Hawks, doves and even chickens
During times of impending conflict, it is not uncommon to accuse the ‘hawks’ of fanning the flames of war. Heroism and bravery are all very nice, the complaint goes, but it comes at the cost of avoidable bloodshed. Ironically, during times of impending peace, the hawks end up getting blamed for, well, cowardice. (via India Uncut) As for doves, it is moral courage that allows them to overcome patriotism during war and take great risks for the sake of peace.
Like Martian Men and Venusian Women, neatly labelling people into hawks and doves is a convenient simplification of decidedly more complicated matters. However it is dangerous to formulate foreign policy based on (the vilification of) these stereotypes. It is equally dangerous to advocate foreign policy merely on emotional grounds such as bravery or cowardice. So Pratap Bhanu Mehta’s accusation (more of that in another post) that hawks lack ‘a certain form of courage’ is beside the point. In the final reckoning, it is national interest that matters. Courage and cowardice are two of the options available in its pursuit. Good foreign policy is all about the ability to use hawks, doves, ostriches and chickens appropriately. Good foreign policy is also about not ruling out any options.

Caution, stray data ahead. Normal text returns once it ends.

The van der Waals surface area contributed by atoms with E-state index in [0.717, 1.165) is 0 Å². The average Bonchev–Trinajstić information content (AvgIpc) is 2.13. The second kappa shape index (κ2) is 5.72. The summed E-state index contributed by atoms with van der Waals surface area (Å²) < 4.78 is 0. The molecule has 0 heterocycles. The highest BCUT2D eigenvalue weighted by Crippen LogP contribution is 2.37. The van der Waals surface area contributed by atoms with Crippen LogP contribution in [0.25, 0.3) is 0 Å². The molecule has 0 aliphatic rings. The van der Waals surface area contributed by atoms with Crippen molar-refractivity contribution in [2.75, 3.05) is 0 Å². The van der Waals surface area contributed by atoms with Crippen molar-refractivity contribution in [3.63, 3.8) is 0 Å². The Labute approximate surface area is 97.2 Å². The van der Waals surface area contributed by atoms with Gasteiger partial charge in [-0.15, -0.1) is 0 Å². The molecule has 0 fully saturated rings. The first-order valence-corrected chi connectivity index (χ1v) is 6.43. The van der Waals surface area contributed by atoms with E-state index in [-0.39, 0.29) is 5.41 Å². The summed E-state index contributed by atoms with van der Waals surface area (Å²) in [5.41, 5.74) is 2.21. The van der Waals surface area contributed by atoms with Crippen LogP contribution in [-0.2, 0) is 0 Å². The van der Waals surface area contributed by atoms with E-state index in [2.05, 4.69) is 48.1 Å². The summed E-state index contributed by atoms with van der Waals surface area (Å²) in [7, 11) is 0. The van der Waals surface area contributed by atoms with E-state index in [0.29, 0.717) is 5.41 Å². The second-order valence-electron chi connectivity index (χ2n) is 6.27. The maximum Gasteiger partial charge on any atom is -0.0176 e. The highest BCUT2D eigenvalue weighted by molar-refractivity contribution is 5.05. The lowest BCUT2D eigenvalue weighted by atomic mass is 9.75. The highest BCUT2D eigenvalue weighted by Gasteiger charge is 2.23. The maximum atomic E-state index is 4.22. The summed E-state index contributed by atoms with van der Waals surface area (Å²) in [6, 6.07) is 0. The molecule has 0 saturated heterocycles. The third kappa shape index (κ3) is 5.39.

The Acorn’s position is that Indian foreign policy has been insufficiently imaginative in its use of various options available. Why? Forget Pakistan. Just look at the region. Civil wars in Nepal and Sri Lanka. Perennial political crises in Bangladesh and the Maldives. A murderous dictatorship in Myanmar. Despite decades of courtship, little geopolitical support for India among the Gulf states. Fears of being ‘encircled’ by China. If India finds itself with influence far short of its potential, it does call for a fundamental re-examination of its foreign policy stance. From the border clashes with Bangladesh to the royal shenanigans of Nepal, a less than emphatic India has been reduced to little more than a helpless bystander while its interests are being challenged ever more brazenly.
In so many of these instances, India’s interests would have been better served if it had not overwhelmingly relied on ostriches and doves. In spite of doves having such a poor record, ironically it is the hawks that are demonised — without ever having been used.